Tuesday’s ouster of U.S. House Speaker Kevin McCarthy (R-Calif.) brings to a head long simmering questions Republican-Populists must confront if the movement is to prove enduring, rather than another in a lengthening line of intermittent and fleeting eruptions, such as the Reform and Tea Parties. In fact, the failure of these earlier attempts to “drain the swamp” can be instructive, at least in what not to do; however, few seem to have the stomach to review, let alone conduct, such a grim post-mortem of these populist carcasses. Be warned: what follows is not for the squeamish.
Founded and funded by billionaire H. Ross Perot, the Reform Party was based upon economic populism. The party vehemently opposed international economic agreements, most notably the North American Free Trade Agreement. Their argument was that such agreements would create a “giant sucking sound” of American jobs leaving for “low cost” countries. In two elections, Mr. Perot ran for president on the Reform Party ticket. In 1992, Mr. Perot drained enough center-right votes to help defeat incumbent GOP president, George H. W. Bush and elect democrat Bill Clinton. In 1996, Mr. Perot doomed the long-shot candidacy of GOP Sen. Robert Dole (R-Kan.) to unseat President Clinton.
Unfortunately for the sustainability of the Reform Party, its biggest asset was its most debilitating liability: H. Ross Perot. In many quarters of the electorate, his persona eclipsed the party and its policies; consequently, the public conflated the party and its policies with a person. When Mr. Perot no longer had even the remotest chance of being elected president, he abdicated his role and the party was forced to try and find someone with the stature to replace him. Though Donald Trump was courted to be the party’s standard bearer in 2000, he demurred; and the Reform Party was a spent political party – though its economic platform would remain and await another movement to adopt and advance it.
The lesson? Despite the strength of its economic populist platform, the Reform Party was viewed by voters as a man not a movement; and, once the man was gone, the movement was stymied.
Flash forward to the Tea Party, which sprouted in the wake of 2008 Wall Street bailout, and blossomed in a losing battle over Obamacare. While the history of the Tea Party is well beyond the scope of this article, it is inarguable the movement grasped and advanced the economic populism of the Reform Party, as well as incorporating an even more biting antipathy toward Big Government’s enabling “Uniparty” and corporate America. The Tea Party was a driving force in the GOP recapturing a Congressional majority in 2010. It was truly a powerful message and movement – until it wasn’t.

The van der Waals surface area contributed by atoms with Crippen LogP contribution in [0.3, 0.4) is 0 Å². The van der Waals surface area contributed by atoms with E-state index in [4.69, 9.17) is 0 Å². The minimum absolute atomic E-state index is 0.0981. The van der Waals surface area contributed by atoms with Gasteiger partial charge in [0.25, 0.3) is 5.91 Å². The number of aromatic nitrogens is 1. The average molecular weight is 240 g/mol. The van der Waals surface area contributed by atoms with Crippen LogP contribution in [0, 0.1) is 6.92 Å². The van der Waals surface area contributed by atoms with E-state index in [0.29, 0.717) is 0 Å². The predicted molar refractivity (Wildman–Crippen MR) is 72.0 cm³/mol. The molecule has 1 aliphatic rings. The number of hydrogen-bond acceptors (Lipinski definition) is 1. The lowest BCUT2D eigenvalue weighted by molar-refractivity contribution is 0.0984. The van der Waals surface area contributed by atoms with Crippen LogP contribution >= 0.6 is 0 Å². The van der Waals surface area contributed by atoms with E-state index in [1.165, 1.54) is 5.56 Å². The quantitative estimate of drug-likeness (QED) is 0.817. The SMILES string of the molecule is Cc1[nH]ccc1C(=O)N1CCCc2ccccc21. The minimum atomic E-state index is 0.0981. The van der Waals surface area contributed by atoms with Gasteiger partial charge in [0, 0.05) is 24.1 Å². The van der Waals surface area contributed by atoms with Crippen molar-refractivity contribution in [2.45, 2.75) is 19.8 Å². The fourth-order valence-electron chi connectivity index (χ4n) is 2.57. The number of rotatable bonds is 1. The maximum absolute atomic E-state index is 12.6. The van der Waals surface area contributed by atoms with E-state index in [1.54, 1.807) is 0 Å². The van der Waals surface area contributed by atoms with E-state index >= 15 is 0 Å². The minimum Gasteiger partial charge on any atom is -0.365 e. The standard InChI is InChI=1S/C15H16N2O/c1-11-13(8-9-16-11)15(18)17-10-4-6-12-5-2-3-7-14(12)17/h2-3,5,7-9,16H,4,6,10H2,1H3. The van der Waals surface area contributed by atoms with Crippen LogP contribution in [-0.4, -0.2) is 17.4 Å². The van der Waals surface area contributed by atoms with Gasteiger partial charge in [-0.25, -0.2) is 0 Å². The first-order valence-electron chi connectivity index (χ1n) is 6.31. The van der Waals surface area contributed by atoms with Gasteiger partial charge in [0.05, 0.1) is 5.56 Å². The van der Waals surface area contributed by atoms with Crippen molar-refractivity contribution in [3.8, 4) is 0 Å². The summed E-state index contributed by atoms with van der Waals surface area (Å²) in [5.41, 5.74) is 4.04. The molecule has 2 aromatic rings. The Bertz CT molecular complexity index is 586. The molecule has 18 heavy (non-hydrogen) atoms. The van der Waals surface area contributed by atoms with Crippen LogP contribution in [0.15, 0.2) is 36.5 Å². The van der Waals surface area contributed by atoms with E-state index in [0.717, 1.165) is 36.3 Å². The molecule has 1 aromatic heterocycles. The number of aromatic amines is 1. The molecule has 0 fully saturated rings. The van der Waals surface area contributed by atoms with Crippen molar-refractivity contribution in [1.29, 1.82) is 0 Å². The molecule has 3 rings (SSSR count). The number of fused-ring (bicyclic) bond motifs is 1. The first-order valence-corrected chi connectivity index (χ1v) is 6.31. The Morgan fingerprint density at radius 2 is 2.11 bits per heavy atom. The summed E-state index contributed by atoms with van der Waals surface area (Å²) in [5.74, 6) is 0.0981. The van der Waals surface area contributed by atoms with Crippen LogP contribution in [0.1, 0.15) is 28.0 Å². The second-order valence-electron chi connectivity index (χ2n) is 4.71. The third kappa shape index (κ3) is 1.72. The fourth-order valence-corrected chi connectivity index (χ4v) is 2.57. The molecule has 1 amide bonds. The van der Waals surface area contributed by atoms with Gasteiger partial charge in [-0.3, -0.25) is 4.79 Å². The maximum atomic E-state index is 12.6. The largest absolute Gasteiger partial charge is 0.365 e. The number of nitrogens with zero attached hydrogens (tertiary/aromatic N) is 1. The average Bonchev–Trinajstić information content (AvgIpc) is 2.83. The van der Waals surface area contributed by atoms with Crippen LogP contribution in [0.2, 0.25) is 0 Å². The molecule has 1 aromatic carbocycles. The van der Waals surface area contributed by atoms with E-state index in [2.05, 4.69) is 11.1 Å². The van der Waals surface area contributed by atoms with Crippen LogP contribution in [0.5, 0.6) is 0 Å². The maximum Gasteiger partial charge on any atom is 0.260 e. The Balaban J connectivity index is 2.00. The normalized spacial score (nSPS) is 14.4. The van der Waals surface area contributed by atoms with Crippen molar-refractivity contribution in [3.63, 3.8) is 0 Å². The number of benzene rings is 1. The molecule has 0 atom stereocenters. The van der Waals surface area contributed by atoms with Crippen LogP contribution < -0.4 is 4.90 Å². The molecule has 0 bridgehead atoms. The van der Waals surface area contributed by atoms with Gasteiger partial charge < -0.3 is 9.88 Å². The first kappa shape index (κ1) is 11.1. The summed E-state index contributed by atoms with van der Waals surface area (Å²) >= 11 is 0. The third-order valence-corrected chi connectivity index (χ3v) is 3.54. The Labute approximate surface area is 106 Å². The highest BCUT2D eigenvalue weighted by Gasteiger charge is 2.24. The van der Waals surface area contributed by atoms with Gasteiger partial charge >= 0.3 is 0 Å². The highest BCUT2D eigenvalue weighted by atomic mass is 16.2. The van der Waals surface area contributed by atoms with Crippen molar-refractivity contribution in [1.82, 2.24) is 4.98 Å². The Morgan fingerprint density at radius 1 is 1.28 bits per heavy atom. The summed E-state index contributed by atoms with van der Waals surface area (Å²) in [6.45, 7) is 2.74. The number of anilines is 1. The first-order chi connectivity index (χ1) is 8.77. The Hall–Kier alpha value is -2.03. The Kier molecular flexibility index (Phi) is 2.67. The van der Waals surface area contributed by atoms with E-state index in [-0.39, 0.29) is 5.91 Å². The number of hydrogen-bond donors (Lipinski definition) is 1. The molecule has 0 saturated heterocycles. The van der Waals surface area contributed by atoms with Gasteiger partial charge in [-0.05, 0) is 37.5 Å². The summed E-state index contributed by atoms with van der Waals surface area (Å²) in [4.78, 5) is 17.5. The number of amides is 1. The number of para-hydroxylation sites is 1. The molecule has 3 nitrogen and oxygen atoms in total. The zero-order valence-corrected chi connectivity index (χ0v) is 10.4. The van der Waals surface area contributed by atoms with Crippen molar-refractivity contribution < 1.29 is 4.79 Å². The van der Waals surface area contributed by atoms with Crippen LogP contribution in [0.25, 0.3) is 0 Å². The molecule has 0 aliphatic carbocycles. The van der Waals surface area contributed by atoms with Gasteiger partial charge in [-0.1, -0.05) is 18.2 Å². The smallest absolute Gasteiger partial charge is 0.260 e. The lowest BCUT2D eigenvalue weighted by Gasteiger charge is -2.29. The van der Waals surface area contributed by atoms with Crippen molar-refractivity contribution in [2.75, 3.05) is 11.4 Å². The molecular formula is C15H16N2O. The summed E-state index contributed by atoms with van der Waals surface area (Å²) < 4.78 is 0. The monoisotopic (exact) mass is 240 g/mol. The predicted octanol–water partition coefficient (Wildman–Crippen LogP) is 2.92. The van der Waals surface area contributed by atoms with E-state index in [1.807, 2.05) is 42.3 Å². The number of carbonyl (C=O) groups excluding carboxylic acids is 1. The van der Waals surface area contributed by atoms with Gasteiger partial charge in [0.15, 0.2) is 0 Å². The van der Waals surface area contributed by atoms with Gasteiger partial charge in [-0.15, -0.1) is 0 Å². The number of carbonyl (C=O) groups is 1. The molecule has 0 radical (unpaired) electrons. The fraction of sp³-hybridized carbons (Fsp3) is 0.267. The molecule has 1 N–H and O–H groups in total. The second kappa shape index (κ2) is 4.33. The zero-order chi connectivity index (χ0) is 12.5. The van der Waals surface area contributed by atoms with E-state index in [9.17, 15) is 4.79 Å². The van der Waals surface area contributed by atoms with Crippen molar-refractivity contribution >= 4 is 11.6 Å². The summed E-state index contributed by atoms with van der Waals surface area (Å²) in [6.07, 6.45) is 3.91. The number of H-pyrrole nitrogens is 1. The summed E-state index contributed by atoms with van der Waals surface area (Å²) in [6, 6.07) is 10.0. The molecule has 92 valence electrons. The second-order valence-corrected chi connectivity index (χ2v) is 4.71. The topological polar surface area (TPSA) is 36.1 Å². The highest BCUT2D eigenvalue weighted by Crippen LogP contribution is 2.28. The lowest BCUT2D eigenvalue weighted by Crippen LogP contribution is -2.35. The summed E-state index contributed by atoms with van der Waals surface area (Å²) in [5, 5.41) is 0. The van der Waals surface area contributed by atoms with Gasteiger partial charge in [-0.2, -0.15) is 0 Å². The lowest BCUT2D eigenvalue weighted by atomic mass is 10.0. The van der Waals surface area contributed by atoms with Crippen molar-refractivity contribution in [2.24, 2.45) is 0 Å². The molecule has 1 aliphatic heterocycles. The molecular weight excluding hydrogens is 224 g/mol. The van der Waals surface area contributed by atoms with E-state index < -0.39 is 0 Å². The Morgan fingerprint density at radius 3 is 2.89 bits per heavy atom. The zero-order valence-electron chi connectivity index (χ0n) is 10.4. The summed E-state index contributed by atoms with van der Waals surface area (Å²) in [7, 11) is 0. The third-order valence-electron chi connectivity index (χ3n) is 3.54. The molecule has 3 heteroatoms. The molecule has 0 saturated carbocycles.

Unlike the Reform Party, as a true grassroots movement the Tea Party had no singular leader or titular head. Further, as a grassroot uprising the movement was collectively impatient and frustrated, passionate and patriotic, and, yes, politically naïve. This allowed for too many grifters to latch onto the movement, sprouting all the right slogans on cable TV while behind the scenes feathering their own nests with the GOP establishment’s largesse at the true believing grassroots’ expense. It was a festering sore that kept growing – much to the delight of the swamp that abetted it. On their part, the Tea Party’s true believers’ righteous demands for change rendered them susceptible to the emotional, siren songs of the grifting demagogues. The tension was unsustainable and the movement – never cemented by any singular organization of leader – splintered into impotence. By the 2012 election, the Tea Party was thoroughly coopted by the GOP establishment, as evidenced by now Sen. Mitt Romney (R-Utah) becoming the party’s presidential nominee.
The lesson? Members of a populist movement must not let their emotions get the better of them, because demagogues will try to emotionally exploit them to advance their own venal financial and political interests.